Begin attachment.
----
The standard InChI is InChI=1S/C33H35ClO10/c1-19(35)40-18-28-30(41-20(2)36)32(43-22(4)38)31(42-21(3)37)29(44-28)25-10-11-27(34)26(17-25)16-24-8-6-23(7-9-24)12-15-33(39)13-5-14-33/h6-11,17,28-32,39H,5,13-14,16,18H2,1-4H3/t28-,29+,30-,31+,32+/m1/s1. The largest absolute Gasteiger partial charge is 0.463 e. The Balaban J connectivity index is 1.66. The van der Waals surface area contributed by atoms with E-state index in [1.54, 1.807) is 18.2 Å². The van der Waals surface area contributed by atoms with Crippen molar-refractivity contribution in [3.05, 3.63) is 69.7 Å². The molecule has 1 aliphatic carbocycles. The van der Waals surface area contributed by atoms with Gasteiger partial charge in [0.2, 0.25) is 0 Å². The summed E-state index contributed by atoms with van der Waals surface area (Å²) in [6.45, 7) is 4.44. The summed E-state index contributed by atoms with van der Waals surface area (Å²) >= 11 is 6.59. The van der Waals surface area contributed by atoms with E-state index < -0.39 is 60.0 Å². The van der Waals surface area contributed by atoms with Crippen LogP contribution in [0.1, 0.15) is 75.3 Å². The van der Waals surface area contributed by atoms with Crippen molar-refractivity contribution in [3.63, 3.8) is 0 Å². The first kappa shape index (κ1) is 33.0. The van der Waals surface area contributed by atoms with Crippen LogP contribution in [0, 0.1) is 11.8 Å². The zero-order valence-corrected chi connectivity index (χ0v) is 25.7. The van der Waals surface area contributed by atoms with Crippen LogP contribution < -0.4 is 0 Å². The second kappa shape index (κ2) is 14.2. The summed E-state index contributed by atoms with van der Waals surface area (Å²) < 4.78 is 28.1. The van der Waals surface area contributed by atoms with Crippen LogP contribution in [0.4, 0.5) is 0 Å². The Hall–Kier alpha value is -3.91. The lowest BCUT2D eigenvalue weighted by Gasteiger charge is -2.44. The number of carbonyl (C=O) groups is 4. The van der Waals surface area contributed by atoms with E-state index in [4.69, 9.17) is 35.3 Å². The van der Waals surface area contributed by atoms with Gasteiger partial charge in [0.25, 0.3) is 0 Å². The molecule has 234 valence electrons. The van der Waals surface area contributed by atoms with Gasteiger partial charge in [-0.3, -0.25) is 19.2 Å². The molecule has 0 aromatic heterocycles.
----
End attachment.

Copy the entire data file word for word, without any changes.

The standard InChI is InChI=1S/C33H35ClO10/c1-19(35)40-18-28-30(41-20(2)36)32(43-22(4)38)31(42-21(3)37)29(44-28)25-10-11-27(34)26(17-25)16-24-8-6-23(7-9-24)12-15-33(39)13-5-14-33/h6-11,17,28-32,39H,5,13-14,16,18H2,1-4H3/t28-,29+,30-,31+,32+/m1/s1. The largest absolute Gasteiger partial charge is 0.463 e. The Balaban J connectivity index is 1.66. The van der Waals surface area contributed by atoms with E-state index in [1.54, 1.807) is 18.2 Å². The van der Waals surface area contributed by atoms with Crippen molar-refractivity contribution in [3.05, 3.63) is 69.7 Å². The molecule has 1 aliphatic carbocycles. The van der Waals surface area contributed by atoms with Gasteiger partial charge in [0.2, 0.25) is 0 Å². The summed E-state index contributed by atoms with van der Waals surface area (Å²) in [6.45, 7) is 4.44. The summed E-state index contributed by atoms with van der Waals surface area (Å²) >= 11 is 6.59. The van der Waals surface area contributed by atoms with E-state index < -0.39 is 60.0 Å². The van der Waals surface area contributed by atoms with Crippen LogP contribution in [0.1, 0.15) is 75.3 Å². The van der Waals surface area contributed by atoms with Crippen molar-refractivity contribution in [3.63, 3.8) is 0 Å². The first kappa shape index (κ1) is 33.0. The van der Waals surface area contributed by atoms with Crippen LogP contribution in [0, 0.1) is 11.8 Å². The zero-order valence-corrected chi connectivity index (χ0v) is 25.7. The van der Waals surface area contributed by atoms with Crippen LogP contribution < -0.4 is 0 Å². The second kappa shape index (κ2) is 14.2. The summed E-state index contributed by atoms with van der Waals surface area (Å²) < 4.78 is 28.1. The van der Waals surface area contributed by atoms with Crippen LogP contribution in [0.4, 0.5) is 0 Å². The Hall–Kier alpha value is -3.91. The lowest BCUT2D eigenvalue weighted by Gasteiger charge is -2.44. The number of carbonyl (C=O) groups is 4. The van der Waals surface area contributed by atoms with E-state index in [4.69, 9.17) is 35.3 Å². The van der Waals surface area contributed by atoms with Gasteiger partial charge in [0.25, 0.3) is 0 Å². The molecule has 234 valence electrons. The van der Waals surface area contributed by atoms with Gasteiger partial charge in [-0.3, -0.25) is 19.2 Å². The molecule has 0 aromatic heterocycles.